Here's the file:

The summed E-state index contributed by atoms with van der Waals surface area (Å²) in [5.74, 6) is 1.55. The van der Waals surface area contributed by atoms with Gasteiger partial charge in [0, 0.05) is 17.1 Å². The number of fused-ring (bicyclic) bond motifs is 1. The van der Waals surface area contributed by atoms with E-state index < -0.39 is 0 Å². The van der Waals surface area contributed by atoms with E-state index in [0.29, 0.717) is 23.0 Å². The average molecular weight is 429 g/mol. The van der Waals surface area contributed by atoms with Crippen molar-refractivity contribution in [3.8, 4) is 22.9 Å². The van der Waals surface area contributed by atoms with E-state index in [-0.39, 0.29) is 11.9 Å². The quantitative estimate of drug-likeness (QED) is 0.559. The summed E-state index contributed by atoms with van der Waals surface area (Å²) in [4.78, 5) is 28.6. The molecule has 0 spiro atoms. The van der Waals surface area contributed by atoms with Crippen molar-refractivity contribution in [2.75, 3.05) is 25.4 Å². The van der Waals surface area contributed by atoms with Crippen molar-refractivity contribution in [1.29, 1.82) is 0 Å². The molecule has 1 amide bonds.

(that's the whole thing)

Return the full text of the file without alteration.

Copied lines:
The summed E-state index contributed by atoms with van der Waals surface area (Å²) in [5.74, 6) is 1.55. The van der Waals surface area contributed by atoms with Gasteiger partial charge in [0, 0.05) is 17.1 Å². The number of fused-ring (bicyclic) bond motifs is 1. The van der Waals surface area contributed by atoms with E-state index < -0.39 is 0 Å². The van der Waals surface area contributed by atoms with E-state index in [0.29, 0.717) is 23.0 Å². The average molecular weight is 429 g/mol. The van der Waals surface area contributed by atoms with Crippen molar-refractivity contribution in [3.8, 4) is 22.9 Å². The van der Waals surface area contributed by atoms with E-state index in [-0.39, 0.29) is 11.9 Å². The quantitative estimate of drug-likeness (QED) is 0.559. The summed E-state index contributed by atoms with van der Waals surface area (Å²) in [4.78, 5) is 28.6. The molecule has 0 spiro atoms. The van der Waals surface area contributed by atoms with Crippen molar-refractivity contribution in [2.75, 3.05) is 25.4 Å². The van der Waals surface area contributed by atoms with Crippen molar-refractivity contribution in [1.29, 1.82) is 0 Å². The molecule has 1 amide bonds.